Growing up in an RAF family, French – who has a brother, Gary – lived on stations in Wales and Lincolnshire, as well as her mother’s native Devon. In the late 1970s, she was training to be a drama teacher in London when she met her future comedy partner, Jennifer Saunders. It was far from love at first sight.

‘She was very posh – she’d had a very different upbringing to me,’ she recalls. ‘Her dad was an officer in the RAF, and my dad wasn’t, and when you’re brought up in the RAF, the ranking system is a very clear demarcation of where you are in the pecking order. In my head I was at the other end of the camp, in the joined-up houses, and she, the officer’s daughter, was in the stand-alone houses.

‘Anyway, we were forced together into a flat, and I remember thinking: “I want to move into that flat, but it means I’ve got to share with that girl. God, I don’t want to.” But it was a matter of minutes before we both thought, “actually, you’re very funny and I like you”.

Having initially formed a double act called the Menopause Sisters, French and Saunders came to prominence during the first flush of the ‘alternative comedy’ boom, joining Rik Mayall, Adrian Edmondson, Nigel Planer, Peter Richardson and Alexei Sayle – fellow players at London’s Comedy Store – as part of TV’s Comic Strip ensemble. French is the first to credit the scene’s politically correct credentials with getting them their break: ‘We weren’t very good, but they needed women on the bill,’ she admits. ‘But once we were in that position, I think we used it well.’

And then some: French and Saunders went on to become one of Britain’s most celebrated comedy double acts, fronting seven series of their own sketch show – famous for its big budget parodies of films like Thelma and Louise and Titanic – while enjoying success outside the partnership in the likes of The Vicar of Dibley (French) and Absolutely Fabulous (Saunders).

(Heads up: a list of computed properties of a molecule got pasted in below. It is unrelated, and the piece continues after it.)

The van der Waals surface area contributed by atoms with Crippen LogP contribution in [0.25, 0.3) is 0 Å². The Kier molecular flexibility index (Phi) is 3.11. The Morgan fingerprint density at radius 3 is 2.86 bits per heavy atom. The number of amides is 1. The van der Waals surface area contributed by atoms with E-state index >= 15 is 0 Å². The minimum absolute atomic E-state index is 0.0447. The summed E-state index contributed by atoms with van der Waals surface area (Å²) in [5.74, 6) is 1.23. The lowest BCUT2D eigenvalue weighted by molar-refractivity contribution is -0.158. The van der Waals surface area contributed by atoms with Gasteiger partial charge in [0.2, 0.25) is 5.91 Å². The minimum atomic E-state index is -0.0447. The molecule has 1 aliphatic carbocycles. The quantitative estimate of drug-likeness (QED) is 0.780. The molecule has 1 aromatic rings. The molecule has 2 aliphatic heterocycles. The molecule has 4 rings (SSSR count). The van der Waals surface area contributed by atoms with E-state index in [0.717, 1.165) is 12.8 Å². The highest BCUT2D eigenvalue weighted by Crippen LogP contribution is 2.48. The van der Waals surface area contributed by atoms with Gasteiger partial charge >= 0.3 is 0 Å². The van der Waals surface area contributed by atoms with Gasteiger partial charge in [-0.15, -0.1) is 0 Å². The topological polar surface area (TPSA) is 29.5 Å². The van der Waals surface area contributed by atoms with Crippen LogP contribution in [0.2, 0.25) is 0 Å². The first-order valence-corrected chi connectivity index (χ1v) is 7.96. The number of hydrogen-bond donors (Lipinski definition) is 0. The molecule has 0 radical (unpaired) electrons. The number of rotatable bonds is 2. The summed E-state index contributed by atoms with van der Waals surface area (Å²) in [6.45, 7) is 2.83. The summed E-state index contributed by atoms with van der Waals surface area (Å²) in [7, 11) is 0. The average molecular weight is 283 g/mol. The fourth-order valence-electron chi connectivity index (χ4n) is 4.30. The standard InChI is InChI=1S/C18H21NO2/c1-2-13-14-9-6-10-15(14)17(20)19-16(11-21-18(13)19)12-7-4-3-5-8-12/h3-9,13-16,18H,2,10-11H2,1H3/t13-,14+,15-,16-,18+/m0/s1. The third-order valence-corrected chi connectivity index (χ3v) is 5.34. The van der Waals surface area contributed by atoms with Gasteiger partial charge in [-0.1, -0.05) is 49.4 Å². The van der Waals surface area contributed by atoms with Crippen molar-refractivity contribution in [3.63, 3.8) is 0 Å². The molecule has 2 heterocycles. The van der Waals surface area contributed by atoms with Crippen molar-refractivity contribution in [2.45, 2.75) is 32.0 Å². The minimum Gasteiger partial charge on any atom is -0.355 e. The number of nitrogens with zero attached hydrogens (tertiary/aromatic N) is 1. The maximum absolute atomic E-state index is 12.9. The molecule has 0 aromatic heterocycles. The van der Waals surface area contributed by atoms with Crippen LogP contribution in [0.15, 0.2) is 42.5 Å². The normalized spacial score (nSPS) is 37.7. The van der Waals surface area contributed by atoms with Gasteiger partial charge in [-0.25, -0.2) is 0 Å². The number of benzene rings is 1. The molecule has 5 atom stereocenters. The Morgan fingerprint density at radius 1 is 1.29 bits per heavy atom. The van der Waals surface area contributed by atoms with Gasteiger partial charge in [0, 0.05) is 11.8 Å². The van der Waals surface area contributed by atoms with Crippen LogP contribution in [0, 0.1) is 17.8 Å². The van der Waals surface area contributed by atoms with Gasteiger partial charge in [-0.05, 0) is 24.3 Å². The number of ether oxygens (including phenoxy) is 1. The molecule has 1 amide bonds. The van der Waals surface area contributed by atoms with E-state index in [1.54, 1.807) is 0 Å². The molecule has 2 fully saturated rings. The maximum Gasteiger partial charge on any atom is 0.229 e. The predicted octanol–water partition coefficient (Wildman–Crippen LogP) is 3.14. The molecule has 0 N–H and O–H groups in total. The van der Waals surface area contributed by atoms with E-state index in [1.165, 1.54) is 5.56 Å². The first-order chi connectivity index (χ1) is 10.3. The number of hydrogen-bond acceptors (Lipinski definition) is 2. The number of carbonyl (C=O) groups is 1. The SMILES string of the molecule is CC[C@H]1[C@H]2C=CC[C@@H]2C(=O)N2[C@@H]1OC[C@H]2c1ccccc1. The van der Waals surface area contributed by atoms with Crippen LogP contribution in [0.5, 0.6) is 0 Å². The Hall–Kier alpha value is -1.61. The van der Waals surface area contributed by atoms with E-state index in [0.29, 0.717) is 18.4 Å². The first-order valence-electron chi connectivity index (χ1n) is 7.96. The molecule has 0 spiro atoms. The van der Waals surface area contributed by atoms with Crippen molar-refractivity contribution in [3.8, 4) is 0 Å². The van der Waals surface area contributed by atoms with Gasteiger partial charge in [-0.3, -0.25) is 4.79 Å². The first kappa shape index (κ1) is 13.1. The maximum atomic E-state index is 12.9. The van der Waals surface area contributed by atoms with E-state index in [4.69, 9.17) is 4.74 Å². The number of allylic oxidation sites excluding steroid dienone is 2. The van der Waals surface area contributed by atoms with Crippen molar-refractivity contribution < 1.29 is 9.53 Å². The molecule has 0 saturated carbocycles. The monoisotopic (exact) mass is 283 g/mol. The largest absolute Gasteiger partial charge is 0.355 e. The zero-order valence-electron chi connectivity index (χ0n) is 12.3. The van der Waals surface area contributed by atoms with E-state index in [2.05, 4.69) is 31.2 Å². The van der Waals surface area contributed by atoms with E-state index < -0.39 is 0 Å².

The latter only came about when a planned series of French & Saunders had to be scrapped at the last minute due to the sudden arrival of Billie, French’s adopted daughter (now 26) with then husband Lenny Henry. In the book, she details her and Henry’s efforts to conceive a child with typical frankness, writing of how they began to ‘dilute our happiness with this giant sadness’. And she is equally frank about the ‘cocktail of emotions’ she felt when Ab Fab became such a monster hit.

‘Jen was covering for me. She was doing a very generous, loving thing. She had to very quickly get something together. And annoyingly, it was brilliant,’ she laughs. ‘I felt massively jealous, and then immediately after I thought, “this is my darling and I’m massively proud of her”. But also jealous!’

French describes the performer’s need for attention as ‘a sickness’ – which perhaps explains why, these days, she’s happier writing in splendid isolation in her magnificent Grade-II listed home on the Cornish cliffs. Her second husband, charity worker Mark Bignell, is also as far removed from the showbiz life as it’s possible to get – when they met, he had barely seen any of her work. ‘He was aware of me, but he wasn’t a TV watcher,’ she explains. ‘He’s a very outdoorsy bloke. One thing he had seen was a sketch where Jennifer and I played these big fat men in prosthetics. So that was kind of his opinion of me. He has a little look at YouTube every now and then.

‘It’s a new chapter,’ she adds of their life together. ‘And I’m grateful for all the other chapters. I don’t think I’d have got to this one in this way without everything else. I’ve got no proper, big regrets, no bitterness or anger.

‘I have moments where I think, “we could have managed certain things better”, but we all think that about our lives. We managed a lot of stuff really well – that’s Len and I I’m talking about. We really did do an awful lot with a lot of kindness and thought for each other. And we are very much connected, especially when it comes to our daughter. I think we’ve spoken three times this week. It’s fine. It works okay. As well as it can, it does.’

French still has the urge to wave those jazz hands occasionally. Earlier this year, she fronted kids’ talent show Little Big Shots, and she’s even been a judge on Australia’s Got Talent. French and Saunders have also just announced they will reunite for a 30th anniversary special this Christmas, a decade after their last series together.

But it takes a lot these days to drag her away from her home. ‘I feel a bit sad when I have to leave, even if it’s for a job I want to do,’ she says. ‘It’s easy to say I belong by the sea, because everyone wants to be beside the seaside. But it’s where I’m from, and I genuinely feel happy here. I just feel completely that I’m in the right place.’

 

Published in Waitrose Weekend, October 5, 2017

(c) Waitrose Weekend